Just a few days ago, the FDA finally revealed their plans to regulate electronic cigarettes and published a 214-page proposal detailing their upcoming ecig rules. Since then, the vaping community has erupted in controversy with opinions ranging from wildly approving to completely outraged. Here is a closer look at what some of the ecig industry leaders are saying about the regulations.
Ecig Manufacturers Approve
Overall, the large ecig manufacturers are highly in favor of the FDA proposal, giving their full support to regulatory efforts. Lorillard believes proposed changes are “reasonable” and Chief Executive Murray Kessler said the FDA was using a “science-based” approach.
CEO Craig Weiss of NJOY also felt the regulations were a good move. “By resisting calls to regulate ahead of – and indeed in opposition to – the science and data, today the FDA has brought NJOY a giant step closer to achieving its corporate mission of obsoleting cigarettes… They are encouraging signs that 10 years from now, this date will be remembered as the beginning of the end of the tobacco epidemic.”
Miguel Martin, president of Logic E-Cigarettes also spoke in favor of the FDA’s proposal. “We support and have already implemented those steps to ensure that adult smokers are the audience and consumer base of our products… we work with the retailers to ensure the product is sold to adult consumers of legal smoking ago.”
Analysts Stay Cautiously Optimistic
E-cig analysts had a mostly positive response to the regulation, however a few questions were raised and caution was advised. Morgan Stanley analyst David Adelman said the proposal was “very light, non-disruptive and unlikely to impact” the ecig industry in the long run. But he cautioned that further, more extreme action from the FDA in the future could be damaging.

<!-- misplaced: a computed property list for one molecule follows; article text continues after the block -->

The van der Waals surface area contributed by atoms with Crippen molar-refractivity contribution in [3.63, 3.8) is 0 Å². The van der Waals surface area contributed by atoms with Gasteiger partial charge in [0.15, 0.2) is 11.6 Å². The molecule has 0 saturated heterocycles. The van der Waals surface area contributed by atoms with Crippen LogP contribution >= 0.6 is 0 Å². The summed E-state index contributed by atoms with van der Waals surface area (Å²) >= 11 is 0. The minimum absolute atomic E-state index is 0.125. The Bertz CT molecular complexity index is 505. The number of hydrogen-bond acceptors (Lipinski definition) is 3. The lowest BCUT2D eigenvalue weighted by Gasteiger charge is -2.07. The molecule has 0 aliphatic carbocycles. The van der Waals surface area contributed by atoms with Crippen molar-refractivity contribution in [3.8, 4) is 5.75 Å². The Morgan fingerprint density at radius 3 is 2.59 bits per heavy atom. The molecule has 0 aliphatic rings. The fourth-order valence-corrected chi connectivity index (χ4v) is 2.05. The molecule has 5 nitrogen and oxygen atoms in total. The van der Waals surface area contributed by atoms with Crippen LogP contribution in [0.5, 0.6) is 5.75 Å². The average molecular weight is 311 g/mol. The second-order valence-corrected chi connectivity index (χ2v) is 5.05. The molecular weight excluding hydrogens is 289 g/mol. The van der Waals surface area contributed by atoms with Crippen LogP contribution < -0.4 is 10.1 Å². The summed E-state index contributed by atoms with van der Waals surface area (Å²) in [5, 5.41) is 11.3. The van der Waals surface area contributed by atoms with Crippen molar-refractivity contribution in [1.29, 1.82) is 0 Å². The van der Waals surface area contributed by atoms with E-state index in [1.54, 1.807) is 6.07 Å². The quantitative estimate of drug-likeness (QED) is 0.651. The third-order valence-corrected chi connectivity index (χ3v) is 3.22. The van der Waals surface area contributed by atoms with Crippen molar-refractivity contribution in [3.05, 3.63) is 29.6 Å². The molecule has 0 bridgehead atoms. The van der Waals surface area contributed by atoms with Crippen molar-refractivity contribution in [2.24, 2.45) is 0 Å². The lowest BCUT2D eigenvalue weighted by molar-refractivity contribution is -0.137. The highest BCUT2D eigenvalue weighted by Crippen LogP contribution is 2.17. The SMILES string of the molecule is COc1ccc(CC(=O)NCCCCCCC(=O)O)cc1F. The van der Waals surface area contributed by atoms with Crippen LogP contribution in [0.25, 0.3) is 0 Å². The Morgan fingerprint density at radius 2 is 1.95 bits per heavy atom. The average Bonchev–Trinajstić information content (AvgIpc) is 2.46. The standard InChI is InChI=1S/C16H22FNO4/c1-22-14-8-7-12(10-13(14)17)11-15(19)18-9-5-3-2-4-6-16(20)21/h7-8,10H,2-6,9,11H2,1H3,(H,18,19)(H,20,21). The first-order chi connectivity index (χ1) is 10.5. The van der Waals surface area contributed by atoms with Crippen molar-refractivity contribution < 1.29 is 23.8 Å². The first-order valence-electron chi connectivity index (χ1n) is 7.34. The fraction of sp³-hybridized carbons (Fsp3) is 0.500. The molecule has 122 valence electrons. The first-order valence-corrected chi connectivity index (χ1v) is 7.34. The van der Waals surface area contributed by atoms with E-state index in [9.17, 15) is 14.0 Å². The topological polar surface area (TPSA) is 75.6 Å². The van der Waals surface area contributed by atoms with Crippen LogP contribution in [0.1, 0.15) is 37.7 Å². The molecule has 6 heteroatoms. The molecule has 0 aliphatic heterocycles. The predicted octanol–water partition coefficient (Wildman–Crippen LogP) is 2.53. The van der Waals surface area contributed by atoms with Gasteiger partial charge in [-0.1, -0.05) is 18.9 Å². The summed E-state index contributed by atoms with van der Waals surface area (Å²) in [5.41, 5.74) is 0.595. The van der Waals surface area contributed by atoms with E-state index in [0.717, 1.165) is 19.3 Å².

Analyst Bonnie Herzog from Wells Fargo also felt the regulatory proposal was favorable for the industry. She predicted that it would unite the 200+ ecig companies in one common mission. However, she warned that the regulations would be most beneficial to the big industry players rather than small businesses and start-ups. “It benefits the entrenched players,” she said.
Nik Modi, analyst from RBC Capital Markets, agreed that big companies would gain the most benefit from the regulatory changes. However, Modi questioned whether the regulations would cover all vaping devices or only basic ecigs. “We find it interesting this statement does not mention vapor products (open systems, e-liquids, tanks, mods). As we have pointed out… this is currently a fast-growing category within tobacco.”
Ecig Community Outraged
The ecig community as a whole did not take the regulatory announcement very well. Within just 24 hours, there was a major outcry from industry leaders and vaping activists. People expressed deep concern and some wrote angry responses on blog posts and forums. The Smoke Free Alternatives Trade Association was among the first to condemn the FDA’s proposal. “While there is a need for appropriate and proportionate regulation of vaporizers and e-cigarettes, these products represent a new and unique category… Trying to squeeze an innovative vapor product into a regulatory structure that was designed for traditional combustible and oral tobacco products is simply not appropriate,” said a SFATA representative.